Chrysler just built the last Hemi-powered 300C
In 2003, Chrysler showed a new concept car to a handful of journalists in Phoenix, Arizona. I happened to be there. I wandered backstage shortly before the presentation, and there was the concept: A rather breathtaking sedan.
Its designer was nearby. I complimented him on his work, and I said it would be great if Chrysler would build it.
“They are!” he said. “Just like it sits here!”
Right, I thought. When the powers that be get through with it, the car will look like a Dodge Intrepid.
I was wrong. The designer was a young Ralph Gilles, and the car was the Chrysler 300C that the company would introduce as a 2005 model. The car kickstarted Gilles’ career, and he rose through the design and motorsports ranks to become the head of Dodge—a very unusual path for a designer. He’s currently Chief Design Officer for Stellantis at the age of 57.
I mention this because the last Chrysler 300C rolled off the assembly line in Brampton, Ontario, last Friday, still looking as fresh as it did sitting behind those curtains 20 years ago, though it hasn’t had a makeover since 2015.
That first year, the 2005 Chrysler 300/300C was named the North American Car of the Year by a group of 50 independent auto journalists—I voted for it—as well as Motor Trend Car of the Year. It was a big, premium-looking car that had a slightly sinister appearance. “If science ever revives Al Capone,” wrote Car and Driver, “Chrysler has his car.”
It could be had with a surprisingly adequate 190-horsepower, 2.7-liter V-6, a considerably more adequate 3.5-liter, 250-horsepower V-6—that was the bread-and-butter model for dealers—and, of course, the 5.7-liter, 340-horsepower Hemi V-8.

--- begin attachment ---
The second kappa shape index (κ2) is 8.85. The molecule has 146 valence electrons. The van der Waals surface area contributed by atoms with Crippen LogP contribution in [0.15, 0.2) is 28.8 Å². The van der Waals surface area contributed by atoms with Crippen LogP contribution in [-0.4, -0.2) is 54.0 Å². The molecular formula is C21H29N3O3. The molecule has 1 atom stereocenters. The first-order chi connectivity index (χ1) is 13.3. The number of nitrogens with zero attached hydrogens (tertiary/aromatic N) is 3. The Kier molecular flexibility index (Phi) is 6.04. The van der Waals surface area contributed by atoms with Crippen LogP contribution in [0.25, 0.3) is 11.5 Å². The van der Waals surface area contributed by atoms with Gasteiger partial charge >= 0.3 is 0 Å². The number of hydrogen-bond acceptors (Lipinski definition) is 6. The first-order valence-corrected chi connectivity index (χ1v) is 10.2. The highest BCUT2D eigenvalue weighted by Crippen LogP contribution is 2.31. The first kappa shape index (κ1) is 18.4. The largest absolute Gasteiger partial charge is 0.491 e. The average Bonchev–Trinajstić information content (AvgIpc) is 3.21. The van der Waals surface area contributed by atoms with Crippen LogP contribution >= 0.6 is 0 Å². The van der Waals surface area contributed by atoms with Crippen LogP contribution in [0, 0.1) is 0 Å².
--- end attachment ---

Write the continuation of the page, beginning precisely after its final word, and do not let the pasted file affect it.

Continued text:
In my review of the 300, published on April 29, 2004, I wrote: “The Chrysler 300 is a bold, chance-taking design, drawing heavily on tradition, with a prominent, toothy grille, a chunky, means-business profile and a rear that looks like nothing else on the road. It is also a return to rear-wheel drive, after more than 15 years of trying to convince the buying public that front-wheel drive was preferable even for big cars. It’s a selling job faced by Cadillac and several other manufacturers also making the 180-degree turn back to rear drive.”
In the ensuing years, not much changed. The 2.7-liter engine disappeared and the 3.5-liter V-6 became the base engine. The Hemi grew to today’s 6.4 liters, with 485 horsepower and 475 lb-ft of torque, acceleration from 0 to 60 mph in just 4.3 seconds, and a quarter-mile time of 12.4 seconds at a top speed of 160 mph.
The 300C was revived for this final sendoff after a two-year hiatus from the Chrysler lineup with a total production of 2200—further commemorated by a line of 300 and 300C merchandise, featuring “apparel for men, women and kids, home gear, drinkware, and accessories.” You’re able to toast the departure of the 300 with “a vintage Chrysler 300 logo black mug” ($16.95).
It seems likely the 300 name—coined for a 1955 model, with the 375-horsepower Hemi-powered 300C arriving two years later—may show up again on a future Chrysler model, as the brand rolls out its first battery-electric model in 2025, a year that marks Chrysler’s 100th anniversary. Chrysler says its lineup will be all-electric by 2028. Until that 2025 vehicle arrives, Chrysler showrooms will be full of minivans and more minivans, as the Pacifica is all the brand has left. Hopefully Chrysler dealers also have a Ram or Jeep dealership to keep the lights on.
Though the 300C is history—all 2200 were spoken for in 12 hours—there are still some left on dealer lots, and production of those won’t end until December 31. There are even some Chrysler 300S models available—it is something of a stealth car with a 363-horsepower, 5.7-liter Hemi V-8, at a starting price of $45,100, including shipping. If you missed out on a 300C, this is a suitable alternative. Get them while they’re warm.